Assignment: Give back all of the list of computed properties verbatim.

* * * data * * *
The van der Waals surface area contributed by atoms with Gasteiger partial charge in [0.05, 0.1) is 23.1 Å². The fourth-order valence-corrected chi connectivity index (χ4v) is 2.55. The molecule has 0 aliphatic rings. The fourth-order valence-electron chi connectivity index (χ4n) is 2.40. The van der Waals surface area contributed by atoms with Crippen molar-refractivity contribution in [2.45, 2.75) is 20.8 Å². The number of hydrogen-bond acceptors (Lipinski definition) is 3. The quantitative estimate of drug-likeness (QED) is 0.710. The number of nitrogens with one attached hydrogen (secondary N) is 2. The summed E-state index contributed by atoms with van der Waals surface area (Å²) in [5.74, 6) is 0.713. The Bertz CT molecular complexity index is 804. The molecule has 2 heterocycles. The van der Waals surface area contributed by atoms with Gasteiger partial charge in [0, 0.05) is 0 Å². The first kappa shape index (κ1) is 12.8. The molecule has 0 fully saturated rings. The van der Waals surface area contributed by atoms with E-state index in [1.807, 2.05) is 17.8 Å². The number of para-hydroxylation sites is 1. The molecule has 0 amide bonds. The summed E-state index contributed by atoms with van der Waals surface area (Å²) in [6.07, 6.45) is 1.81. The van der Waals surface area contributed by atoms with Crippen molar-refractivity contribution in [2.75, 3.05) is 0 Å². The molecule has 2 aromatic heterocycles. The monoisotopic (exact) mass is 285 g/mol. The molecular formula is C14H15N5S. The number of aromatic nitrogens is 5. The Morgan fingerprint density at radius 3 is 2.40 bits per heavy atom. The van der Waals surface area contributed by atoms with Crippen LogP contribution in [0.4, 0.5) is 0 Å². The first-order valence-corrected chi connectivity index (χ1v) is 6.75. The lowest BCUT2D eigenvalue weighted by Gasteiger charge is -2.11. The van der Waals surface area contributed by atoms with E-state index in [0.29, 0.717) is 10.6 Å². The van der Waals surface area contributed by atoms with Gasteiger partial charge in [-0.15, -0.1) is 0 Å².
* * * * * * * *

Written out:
The van der Waals surface area contributed by atoms with Gasteiger partial charge in [0.05, 0.1) is 23.1 Å². The fourth-order valence-corrected chi connectivity index (χ4v) is 2.55. The molecule has 0 aliphatic rings. The fourth-order valence-electron chi connectivity index (χ4n) is 2.40. The van der Waals surface area contributed by atoms with Crippen molar-refractivity contribution in [2.45, 2.75) is 20.8 Å². The number of hydrogen-bond acceptors (Lipinski definition) is 3. The quantitative estimate of drug-likeness (QED) is 0.710. The number of nitrogens with one attached hydrogen (secondary N) is 2. The summed E-state index contributed by atoms with van der Waals surface area (Å²) in [5.74, 6) is 0.713. The Bertz CT molecular complexity index is 804. The molecule has 2 heterocycles. The van der Waals surface area contributed by atoms with Gasteiger partial charge in [0, 0.05) is 0 Å². The first kappa shape index (κ1) is 12.8. The molecule has 0 fully saturated rings. The van der Waals surface area contributed by atoms with E-state index in [1.807, 2.05) is 17.8 Å². The number of para-hydroxylation sites is 1. The molecule has 0 amide bonds. The summed E-state index contributed by atoms with van der Waals surface area (Å²) in [6.07, 6.45) is 1.81. The van der Waals surface area contributed by atoms with Crippen molar-refractivity contribution in [2.75, 3.05) is 0 Å². The molecule has 2 aromatic heterocycles. The monoisotopic (exact) mass is 285 g/mol. The molecular formula is C14H15N5S. The number of aromatic nitrogens is 5. The Morgan fingerprint density at radius 3 is 2.40 bits per heavy atom. The van der Waals surface area contributed by atoms with Crippen LogP contribution in [0.4, 0.5) is 0 Å². The first-order valence-corrected chi connectivity index (χ1v) is 6.75. The lowest BCUT2D eigenvalue weighted by Gasteiger charge is -2.11. The van der Waals surface area contributed by atoms with E-state index in [0.29, 0.717) is 10.6 Å². The van der Waals surface area contributed by atoms with Gasteiger partial charge in [-0.15, -0.1) is 0 Å².